Molecular Biology Tutorials

Intrinsic Pathway of Apoptosis (Apoptosis Molecular Mechanism Part 1)


Mitochondrial Apoptosis Signaling

Intrinsic Pathway of Apoptosis
(The Mitochondria Mediated Programmed Cell Death Pathway)

In the previous post, we have discussed the characteristic features and significance of programmed cell death or apoptosis. As we discussed, the stimuli for the execution of programmed cell death can be of internal or external to the apoptotic cell. Based on the source of stimuli, there are two types of apoptosis signaling pathways operate in the cells. They are (1) Intrinsic pathway (stimuli are internal) and (2) Extrinsic pathway (stimuli are external) of apoptosis. Even though both the intrinsic and extrinsic pathways considerably different, there is always cross-talk between these two pathways. In the present post, we will discuss the details of INTRINSIC PATHWAY of apoptosis signalling.

What is meant by Intrinsic Pathway of Apoptosis?

In the intrinsic pathway of apoptosis, the death-inducing stimuli are originated inside the target cell itself. Mitochondria, the powerhouse of the cell, have a significant role in executing the intrinsic pathway of apoptosis. Thus, the intrinsic pathway of apoptosis is also known as the Mitochondria-mediated death pathway.

What are the stimuli for the intrinsic pathway of apoptosis?

Most commonly observed internal stimuli for the initiation of the intrinsic pathway of apoptosis are:

Ø  Severe genetic damage

Ø  Lack of oxygen (hypoxia)

Ø  Very high concentration of cytosolic Ca2+ ions

Ø  Presence of some viral proteins

Ø  Severe oxidative stress due to the production of free radicals

What are Bcl-2 (B-cell lymphoma-2) family proteins?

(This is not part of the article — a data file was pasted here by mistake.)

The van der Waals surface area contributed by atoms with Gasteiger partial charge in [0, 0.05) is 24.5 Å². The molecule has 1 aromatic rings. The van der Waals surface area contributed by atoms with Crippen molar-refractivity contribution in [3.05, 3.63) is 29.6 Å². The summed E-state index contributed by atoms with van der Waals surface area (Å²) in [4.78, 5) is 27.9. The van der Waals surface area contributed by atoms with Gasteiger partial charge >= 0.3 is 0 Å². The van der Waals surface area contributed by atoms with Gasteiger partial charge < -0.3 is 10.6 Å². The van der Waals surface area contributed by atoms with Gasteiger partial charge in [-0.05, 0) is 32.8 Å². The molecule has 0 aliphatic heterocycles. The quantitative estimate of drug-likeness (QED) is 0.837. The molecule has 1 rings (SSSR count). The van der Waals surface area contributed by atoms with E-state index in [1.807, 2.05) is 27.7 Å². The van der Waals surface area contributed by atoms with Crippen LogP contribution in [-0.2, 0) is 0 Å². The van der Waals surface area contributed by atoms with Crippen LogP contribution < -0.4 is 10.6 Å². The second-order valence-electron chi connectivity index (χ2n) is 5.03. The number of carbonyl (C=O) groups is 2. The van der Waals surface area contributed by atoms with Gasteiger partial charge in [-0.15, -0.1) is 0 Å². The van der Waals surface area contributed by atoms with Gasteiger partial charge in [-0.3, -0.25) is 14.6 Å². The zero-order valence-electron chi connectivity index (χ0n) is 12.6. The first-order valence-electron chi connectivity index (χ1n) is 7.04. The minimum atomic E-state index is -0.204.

The intrinsic pathway of apoptosis is facilitated by the members of Bcl-2 family proteins. The members of the Bcl-2 family proteins are characterized by the presence of one or more BH domains (Bcl-2 Homology Domain). The first identified member of Bcl-2 family proteins is Bcl-2 itself. The Bcl-2 was first identified as a cancer-causing oncogene in some human lymphomas. The gene which codes for the Bcl-2 protein was over-expressed in these cancer cells due to translocation. However, later studies have shown that Bcl-2 is not directly acting as an oncogene. They act as the oncogene by promoting the survival of the cancerous cells that would otherwise die by apoptosis.

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Molecular Biology Tutorials

Apoptosis: The Molecular Mechanism of Programmed Cell Death (Short Notes)


Programmed Cell Death Short Notes

Apoptosis: The Programmed Cell Death

What is Apoptosis? Why apoptosis is known as the ‘Programmed Cell Death’?

The total number of cells in an organ or organism is fundamentally fixed to a specific range in all multicellular organisms. In every multi-cellular organism, the cell number is effectively controlled by two strategies- (a) by regulating cell Division and (b) by regulating cell Death. If cells are no longer needed, they commit suicide (self-destruction) by activating an intracellular death signaling programme. Thus, this death process is known as ‘Programmed Cell Death’. This programmed cell death pathway is called Apoptosis.

The term apoptosis in Greek literally mean ‘falling off’. Just like the old leaves ‘falloff’ from the trees without affecting the life of the plant, the apoptotic cell death will not interfere with the functioning of the organ and organism. The most striking feature of apoptosis is that if a cell undergoes the programmed cell death, the neighboring cells are not at all damaged. Apoptotic death of a cell and its subsequent phagocytosis by a neighboring cell or by a macrophage allow the organic components of the death cell to be effectively recycled.

Learn more: Difference between Apoptosis and Necrosis

The apoptosis is better known as the ‘Programmed Cell Death’. It is a natural well-orchestrated, well sequenced and timely executed chain of events leads to the death of a cell.

What are the characteristics of Apoptotic Cell Death?

An apoptotic cell death is characterized by:

Ø  Shrinkage of the cell

Ø  Shrinkage of the nucleus

Ø  Loss of adhesion to the neighboring cells

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